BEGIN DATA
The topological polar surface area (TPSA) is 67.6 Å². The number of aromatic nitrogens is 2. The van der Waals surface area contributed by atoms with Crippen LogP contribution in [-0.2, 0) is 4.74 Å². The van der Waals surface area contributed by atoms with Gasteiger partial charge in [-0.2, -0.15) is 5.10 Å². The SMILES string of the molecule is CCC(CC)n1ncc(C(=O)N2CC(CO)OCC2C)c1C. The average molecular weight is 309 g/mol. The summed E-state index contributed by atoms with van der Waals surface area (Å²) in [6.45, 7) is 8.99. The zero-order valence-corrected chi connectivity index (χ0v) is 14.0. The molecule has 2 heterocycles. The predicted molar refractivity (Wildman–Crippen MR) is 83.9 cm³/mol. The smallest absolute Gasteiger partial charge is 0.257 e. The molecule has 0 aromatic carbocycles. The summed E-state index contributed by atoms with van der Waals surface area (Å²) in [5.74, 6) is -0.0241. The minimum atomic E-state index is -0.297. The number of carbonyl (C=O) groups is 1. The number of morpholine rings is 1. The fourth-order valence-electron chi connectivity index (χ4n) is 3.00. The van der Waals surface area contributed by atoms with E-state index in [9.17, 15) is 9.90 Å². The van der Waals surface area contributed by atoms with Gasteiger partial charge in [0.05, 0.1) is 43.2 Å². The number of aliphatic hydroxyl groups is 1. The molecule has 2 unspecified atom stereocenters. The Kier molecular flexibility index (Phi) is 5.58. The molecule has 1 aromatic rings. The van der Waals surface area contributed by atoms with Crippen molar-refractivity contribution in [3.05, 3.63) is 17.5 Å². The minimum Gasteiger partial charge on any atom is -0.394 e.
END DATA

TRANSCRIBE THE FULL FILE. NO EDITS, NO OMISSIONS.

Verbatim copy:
The topological polar surface area (TPSA) is 67.6 Å². The number of aromatic nitrogens is 2. The van der Waals surface area contributed by atoms with Crippen LogP contribution in [-0.2, 0) is 4.74 Å². The van der Waals surface area contributed by atoms with Gasteiger partial charge in [-0.2, -0.15) is 5.10 Å². The SMILES string of the molecule is CCC(CC)n1ncc(C(=O)N2CC(CO)OCC2C)c1C. The average molecular weight is 309 g/mol. The summed E-state index contributed by atoms with van der Waals surface area (Å²) in [6.45, 7) is 8.99. The zero-order valence-corrected chi connectivity index (χ0v) is 14.0. The molecule has 2 heterocycles. The predicted molar refractivity (Wildman–Crippen MR) is 83.9 cm³/mol. The smallest absolute Gasteiger partial charge is 0.257 e. The molecule has 0 aromatic carbocycles. The summed E-state index contributed by atoms with van der Waals surface area (Å²) in [5.74, 6) is -0.0241. The minimum atomic E-state index is -0.297. The number of carbonyl (C=O) groups is 1. The number of morpholine rings is 1. The fourth-order valence-electron chi connectivity index (χ4n) is 3.00. The van der Waals surface area contributed by atoms with E-state index in [9.17, 15) is 9.90 Å². The van der Waals surface area contributed by atoms with Gasteiger partial charge in [0.05, 0.1) is 43.2 Å². The number of aliphatic hydroxyl groups is 1. The molecule has 2 unspecified atom stereocenters. The Kier molecular flexibility index (Phi) is 5.58. The molecule has 1 aromatic rings. The van der Waals surface area contributed by atoms with Crippen molar-refractivity contribution in [3.05, 3.63) is 17.5 Å². The minimum Gasteiger partial charge on any atom is -0.394 e.